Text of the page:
Charlie Duncan Saffrey is a philosopher, writer and stand-up comedian who has studied at the universities of Liverpool, Warwick and Sussex, and this year he is a visiting lecturer at the University of Westminster. He is the founder and host of 'Stand-up Philosophy', a live philosophy night which brings comedians, philosophers and experts together to answer philosophical problems. He lives in East London with some actors and a small collection of seashells.

Michael Marshall

When?
Wednesday, July 22 2015 at 7:30PM

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Where?

108 St Aldate's
City Centre
Oxford
OX1 1BU

Who?
Michael Marshall

What's the talk about?

Homeopathy is one of the most widely debunked forms of alternative medicine – yet homeopathic remedies adorn the shelves of respected pharmacies and are funded by taxpayers on the NHS. How big of a problem is this? Using information and personal experiences gathered during his last 6 years of campaigning against homeopathy, Michael Marshall will highlight how much money is spent on homeopathic remedies, how this gives undeserved credibility to homeopathy, how such remedies can lead to genuine harm and what you can do to help.

Michael Marshall is the Project Director of the Good Thinking Society and the Vice President of the Merseyside Skeptics Society. He regularly speaks with proponents of pseudoscience for the Be Reasonable podcast. His work has seen him organising international homeopathy protests and co-founding the popular QED conference. He has written for the Guardian, The Times and New Statesman.

Professor Carl Heneghan

When?
Wednesday, July 8 2015 at 7:30PM

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Where?

9 - 13 George Street
Oxford
OX1 2AU

We use the upstairs function room.

To find it, go up the spiral staircase - then look for the door immediately opposite you. Go through, up another flight of stairs and you will find us. There is a bar up here and it will be open, so no need to spill your pint on the spiral stairs. If you want to eat in the function room then you have to order your food downstairs and then carry it up yourself.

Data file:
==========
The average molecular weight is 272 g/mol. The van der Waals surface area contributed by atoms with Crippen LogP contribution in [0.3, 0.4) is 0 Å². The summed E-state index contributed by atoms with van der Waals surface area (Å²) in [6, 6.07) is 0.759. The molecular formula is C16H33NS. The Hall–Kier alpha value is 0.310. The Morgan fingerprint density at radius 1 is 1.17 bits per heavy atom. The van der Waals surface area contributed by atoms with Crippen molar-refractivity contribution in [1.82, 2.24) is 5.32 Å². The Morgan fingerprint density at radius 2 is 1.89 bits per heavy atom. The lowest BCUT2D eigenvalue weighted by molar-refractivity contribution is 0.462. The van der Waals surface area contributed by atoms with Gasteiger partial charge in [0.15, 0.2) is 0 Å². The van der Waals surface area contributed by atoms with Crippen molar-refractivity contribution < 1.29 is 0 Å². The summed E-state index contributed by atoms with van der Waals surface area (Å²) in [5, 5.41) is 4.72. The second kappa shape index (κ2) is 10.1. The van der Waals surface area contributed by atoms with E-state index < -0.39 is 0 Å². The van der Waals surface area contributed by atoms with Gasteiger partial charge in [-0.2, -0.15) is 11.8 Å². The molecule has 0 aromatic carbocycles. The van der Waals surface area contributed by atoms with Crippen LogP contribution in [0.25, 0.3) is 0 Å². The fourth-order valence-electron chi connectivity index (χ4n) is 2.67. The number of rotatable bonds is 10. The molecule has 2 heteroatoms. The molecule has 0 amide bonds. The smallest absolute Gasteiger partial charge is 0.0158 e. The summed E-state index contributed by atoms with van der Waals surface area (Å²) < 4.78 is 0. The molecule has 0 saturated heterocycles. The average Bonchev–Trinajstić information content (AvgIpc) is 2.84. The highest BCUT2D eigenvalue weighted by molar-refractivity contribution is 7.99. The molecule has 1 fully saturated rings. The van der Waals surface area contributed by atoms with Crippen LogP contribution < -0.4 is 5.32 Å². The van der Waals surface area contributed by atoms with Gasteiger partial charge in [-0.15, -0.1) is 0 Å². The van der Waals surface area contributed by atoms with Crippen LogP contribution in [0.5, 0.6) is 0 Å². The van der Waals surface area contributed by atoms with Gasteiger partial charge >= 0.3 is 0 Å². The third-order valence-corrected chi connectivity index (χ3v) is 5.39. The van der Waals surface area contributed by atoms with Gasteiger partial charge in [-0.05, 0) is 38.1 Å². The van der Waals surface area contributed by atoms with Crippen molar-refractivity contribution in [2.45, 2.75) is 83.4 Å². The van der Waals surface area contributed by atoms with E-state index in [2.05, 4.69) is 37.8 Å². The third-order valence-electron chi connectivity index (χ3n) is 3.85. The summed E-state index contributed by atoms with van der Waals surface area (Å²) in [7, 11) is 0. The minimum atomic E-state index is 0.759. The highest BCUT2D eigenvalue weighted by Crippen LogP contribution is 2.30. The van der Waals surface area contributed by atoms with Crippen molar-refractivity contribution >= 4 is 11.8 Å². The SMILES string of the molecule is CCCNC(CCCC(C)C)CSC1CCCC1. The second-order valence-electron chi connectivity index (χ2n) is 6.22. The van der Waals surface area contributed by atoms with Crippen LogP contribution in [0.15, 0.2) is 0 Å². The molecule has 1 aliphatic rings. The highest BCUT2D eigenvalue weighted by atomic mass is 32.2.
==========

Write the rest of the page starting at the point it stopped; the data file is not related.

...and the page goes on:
Step-free access is available.

Who?
Professor Carl Heneghan

What's the talk about?

The AllTrials campaign calls for all past and present clinical trials to be registered and their full methods and summary results to be reported - half of all trials go unpublished. The AllTrials petition has been signed by 84,879 people and 574 organisations. A co-founder of the popular initiative, Professor Carl Heneghan will talk about how the campaign is making progress by leaps and bounds, and issues raised in the five years spent obtaining the unpublished evidence for Tamiflu, as well as the implications for health care and general practice in the future.

Carl Heneghan is Director of the Centre of Evidence-Based Medicine, a General Practitioner and Senior Tutor of Kellogg College. He is a clinical epidemiologist so studies patients who see clinicians, especially those with common problems. His work focuses on improving the evidence-base to change practice. His research includes the treatment of communicable diseases in primary care, including recent work on Tamiflu.

Ash Pryce

When?
Wednesday, July 1 2015 at 7:30PM

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Where?

108 St Aldate's
City Centre
Oxford
OX1 1BU

Who?
Ash Pryce

What's the talk about?

Hydesville. New York. 1848. The young Fox sisters begin communicating with the spirit of a murdered beggar and spiritualism is born. This interactive look at a history of talking to the dead will feature an array of magical treats including levitating tables, ectoplasm manifestation and spirit communication.

Part magic show, part comedy, part rational inquiry this fun show has regularly packed venues at the Edinburgh fringe.

Ouija Boards
Spirit Slates
Spirit Communication
Stopped Pulses
Spewing ectoplasm
And more…

Ash Pryce is a naturally funny guy and won’t allow his audience to be bored” “Very entertaining” – edfringereview

Go see” – Edinburgh Skeptics

Ash Pryce is a performer, director and occassional magician based in Scotland. He has written and staged several skeptically themed shows looking at myths & legends, ghosts, psychics and mediumship as well as producing full plays ranging from Faustus to more contemporary original shows in Edinburgh. He is the founder of Edinburgh Skeptics, the newly started History in the Pub Edinburgh, and runs what is believed to be the worlds first skeptical ghost tour every Fringe. He lives just outside of Edinburgh with his three Degus, one of which holds a grudge against him.

www.ashpryce.co.uk
Twitter: @PsychicConman
Facebook: ashleyjamespryce

Please note. This is a skeptically themed show and not intended as an actual demonstration of mediumship or psychic abilities

Dr Suzi Gage

When?
Wednesday, June 10 2015 at 7:30PM

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Where?

108 St Aldate's
City Centre
Oxford
OX1 1BU

Who?
Dr Suzi Gage

What's the talk about?

The media love to sensationalise the dangers of illicit drug use, whilst downplaying or even ignoring the harms from legal drugs. Suzi takes us on a trip through the current scientific understanding of the harms, and also potential benefits of recreational drugs, both illegal and legal.

Dr Suzi Gage is an Epidemiologist at the University of Bristol, investigating associations between substance use and mental health. When not staring at spreadsheets full of ones and zeros she writes the Sifting the Evidence blog on the Guardian website, and has a small obsession with synthesizers.